Geographical Indications (GIs) are intellectual property rights in placenames that evoke the typical qualities of agricultural products and foodstuffs that originate in particular districts. Presently, the EU is the dominant holder of protected GIs and the EU asserts that they are used extensively and effectively in EU countries as a rural and regional development tool. To date, Australia's response to GIs has largely been driven by perceptions of their impact upon trade gains and losses. Currently, Australia only has legal protection for wine-related GI's because of an agreement with the EU.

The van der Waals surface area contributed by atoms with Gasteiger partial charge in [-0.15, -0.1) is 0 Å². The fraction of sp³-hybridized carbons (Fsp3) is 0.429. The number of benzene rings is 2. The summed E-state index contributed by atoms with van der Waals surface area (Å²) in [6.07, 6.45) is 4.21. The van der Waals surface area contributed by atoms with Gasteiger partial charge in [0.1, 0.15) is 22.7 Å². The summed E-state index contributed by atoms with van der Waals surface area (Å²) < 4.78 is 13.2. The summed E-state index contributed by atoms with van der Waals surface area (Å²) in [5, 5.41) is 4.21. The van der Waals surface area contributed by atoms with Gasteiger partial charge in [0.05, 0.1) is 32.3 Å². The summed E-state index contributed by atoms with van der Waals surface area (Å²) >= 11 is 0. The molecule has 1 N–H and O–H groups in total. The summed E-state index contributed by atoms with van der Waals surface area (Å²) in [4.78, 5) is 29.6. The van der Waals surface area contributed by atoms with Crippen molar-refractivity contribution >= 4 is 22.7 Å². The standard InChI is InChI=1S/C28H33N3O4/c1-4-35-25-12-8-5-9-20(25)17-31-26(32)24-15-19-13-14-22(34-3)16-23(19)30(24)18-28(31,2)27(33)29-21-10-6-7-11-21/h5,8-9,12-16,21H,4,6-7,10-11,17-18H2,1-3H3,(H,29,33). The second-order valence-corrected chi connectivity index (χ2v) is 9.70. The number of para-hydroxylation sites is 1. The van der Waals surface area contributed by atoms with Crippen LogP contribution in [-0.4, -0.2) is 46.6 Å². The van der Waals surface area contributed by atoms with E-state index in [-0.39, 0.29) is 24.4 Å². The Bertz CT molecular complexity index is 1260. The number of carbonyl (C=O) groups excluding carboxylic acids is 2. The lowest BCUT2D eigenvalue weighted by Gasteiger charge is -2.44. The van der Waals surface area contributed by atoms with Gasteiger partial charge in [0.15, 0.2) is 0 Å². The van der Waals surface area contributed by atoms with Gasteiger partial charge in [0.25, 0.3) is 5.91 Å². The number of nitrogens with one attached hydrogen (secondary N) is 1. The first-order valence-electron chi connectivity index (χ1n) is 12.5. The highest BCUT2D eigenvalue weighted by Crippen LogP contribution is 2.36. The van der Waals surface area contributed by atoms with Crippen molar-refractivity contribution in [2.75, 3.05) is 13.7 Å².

Given an increased focus on GIs internationally, particularly in China and India, we raise the question of whether Australia should more deeply consider a special regime for the legal protection of GIs in relation to agricultural products and foodstuffs more generally, something that has not been investigated to date because of Australia's negative attitude towards GI protection in international trade negotiations. This paper sets out the challenges and opportunities of considering GI development against the backdrop of Australia's regional, rural and remote diversity. Recommended Citation